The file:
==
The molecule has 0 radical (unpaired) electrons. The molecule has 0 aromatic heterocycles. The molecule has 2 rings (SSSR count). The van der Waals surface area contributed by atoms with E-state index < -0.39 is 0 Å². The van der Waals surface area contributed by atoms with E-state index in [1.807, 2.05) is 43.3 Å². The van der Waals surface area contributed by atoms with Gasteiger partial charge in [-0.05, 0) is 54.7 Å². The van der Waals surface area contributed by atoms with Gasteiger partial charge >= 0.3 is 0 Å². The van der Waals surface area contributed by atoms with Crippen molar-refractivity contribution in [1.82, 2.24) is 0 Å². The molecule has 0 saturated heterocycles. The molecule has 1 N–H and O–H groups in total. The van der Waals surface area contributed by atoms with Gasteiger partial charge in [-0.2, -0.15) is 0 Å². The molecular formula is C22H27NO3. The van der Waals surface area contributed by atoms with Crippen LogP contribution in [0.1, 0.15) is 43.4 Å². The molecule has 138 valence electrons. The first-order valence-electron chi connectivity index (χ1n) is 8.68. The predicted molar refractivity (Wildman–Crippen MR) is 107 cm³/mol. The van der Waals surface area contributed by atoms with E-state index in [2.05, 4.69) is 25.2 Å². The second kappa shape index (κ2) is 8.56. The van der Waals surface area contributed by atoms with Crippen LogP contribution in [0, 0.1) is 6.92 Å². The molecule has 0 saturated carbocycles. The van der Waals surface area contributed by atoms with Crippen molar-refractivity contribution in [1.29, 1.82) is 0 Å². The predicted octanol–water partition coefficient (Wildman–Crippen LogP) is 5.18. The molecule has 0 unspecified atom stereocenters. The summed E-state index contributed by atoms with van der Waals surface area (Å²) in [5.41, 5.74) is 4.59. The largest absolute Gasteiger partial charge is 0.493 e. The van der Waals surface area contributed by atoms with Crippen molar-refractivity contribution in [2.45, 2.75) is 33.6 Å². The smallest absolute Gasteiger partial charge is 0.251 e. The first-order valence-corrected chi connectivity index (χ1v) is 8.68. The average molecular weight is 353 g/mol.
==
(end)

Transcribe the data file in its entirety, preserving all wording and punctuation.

The molecule has 0 radical (unpaired) electrons. The molecule has 0 aromatic heterocycles. The molecule has 2 rings (SSSR count). The van der Waals surface area contributed by atoms with E-state index < -0.39 is 0 Å². The van der Waals surface area contributed by atoms with E-state index in [1.807, 2.05) is 43.3 Å². The van der Waals surface area contributed by atoms with Gasteiger partial charge in [-0.05, 0) is 54.7 Å². The van der Waals surface area contributed by atoms with Gasteiger partial charge >= 0.3 is 0 Å². The van der Waals surface area contributed by atoms with Crippen molar-refractivity contribution in [1.82, 2.24) is 0 Å². The molecule has 0 saturated heterocycles. The molecule has 1 N–H and O–H groups in total. The van der Waals surface area contributed by atoms with Gasteiger partial charge in [-0.2, -0.15) is 0 Å². The molecular formula is C22H27NO3. The van der Waals surface area contributed by atoms with Crippen LogP contribution in [0.1, 0.15) is 43.4 Å². The molecule has 138 valence electrons. The first-order valence-electron chi connectivity index (χ1n) is 8.68. The predicted molar refractivity (Wildman–Crippen MR) is 107 cm³/mol. The van der Waals surface area contributed by atoms with E-state index in [2.05, 4.69) is 25.2 Å². The second kappa shape index (κ2) is 8.56. The van der Waals surface area contributed by atoms with Crippen LogP contribution in [0, 0.1) is 6.92 Å². The molecule has 0 saturated carbocycles. The van der Waals surface area contributed by atoms with Crippen molar-refractivity contribution in [1.29, 1.82) is 0 Å². The predicted octanol–water partition coefficient (Wildman–Crippen LogP) is 5.18. The molecule has 0 unspecified atom stereocenters. The summed E-state index contributed by atoms with van der Waals surface area (Å²) in [5.41, 5.74) is 4.59. The largest absolute Gasteiger partial charge is 0.493 e. The van der Waals surface area contributed by atoms with Crippen molar-refractivity contribution in [2.45, 2.75) is 33.6 Å². The smallest absolute Gasteiger partial charge is 0.251 e. The first-order valence-corrected chi connectivity index (χ1v) is 8.68. The average molecular weight is 353 g/mol.